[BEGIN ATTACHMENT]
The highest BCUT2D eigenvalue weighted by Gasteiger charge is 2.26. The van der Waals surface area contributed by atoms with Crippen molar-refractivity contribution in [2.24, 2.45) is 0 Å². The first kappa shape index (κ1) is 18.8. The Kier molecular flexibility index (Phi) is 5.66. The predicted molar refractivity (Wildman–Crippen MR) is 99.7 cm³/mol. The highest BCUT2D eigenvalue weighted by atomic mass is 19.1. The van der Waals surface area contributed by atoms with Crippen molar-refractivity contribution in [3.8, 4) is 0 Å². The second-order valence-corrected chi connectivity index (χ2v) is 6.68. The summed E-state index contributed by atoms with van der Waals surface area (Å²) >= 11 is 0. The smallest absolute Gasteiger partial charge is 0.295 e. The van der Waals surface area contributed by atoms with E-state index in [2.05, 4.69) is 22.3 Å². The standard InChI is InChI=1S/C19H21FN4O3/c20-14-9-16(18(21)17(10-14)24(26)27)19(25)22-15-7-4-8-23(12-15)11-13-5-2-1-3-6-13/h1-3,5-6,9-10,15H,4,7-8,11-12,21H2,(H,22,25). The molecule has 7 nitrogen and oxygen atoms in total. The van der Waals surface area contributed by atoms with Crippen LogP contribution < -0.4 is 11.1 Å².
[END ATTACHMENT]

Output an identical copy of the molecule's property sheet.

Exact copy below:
The highest BCUT2D eigenvalue weighted by Gasteiger charge is 2.26. The van der Waals surface area contributed by atoms with Crippen molar-refractivity contribution in [2.24, 2.45) is 0 Å². The first kappa shape index (κ1) is 18.8. The Kier molecular flexibility index (Phi) is 5.66. The predicted molar refractivity (Wildman–Crippen MR) is 99.7 cm³/mol. The highest BCUT2D eigenvalue weighted by atomic mass is 19.1. The van der Waals surface area contributed by atoms with Crippen molar-refractivity contribution in [3.8, 4) is 0 Å². The second-order valence-corrected chi connectivity index (χ2v) is 6.68. The summed E-state index contributed by atoms with van der Waals surface area (Å²) >= 11 is 0. The smallest absolute Gasteiger partial charge is 0.295 e. The van der Waals surface area contributed by atoms with E-state index in [2.05, 4.69) is 22.3 Å². The standard InChI is InChI=1S/C19H21FN4O3/c20-14-9-16(18(21)17(10-14)24(26)27)19(25)22-15-7-4-8-23(12-15)11-13-5-2-1-3-6-13/h1-3,5-6,9-10,15H,4,7-8,11-12,21H2,(H,22,25). The molecule has 7 nitrogen and oxygen atoms in total. The van der Waals surface area contributed by atoms with Crippen LogP contribution < -0.4 is 11.1 Å².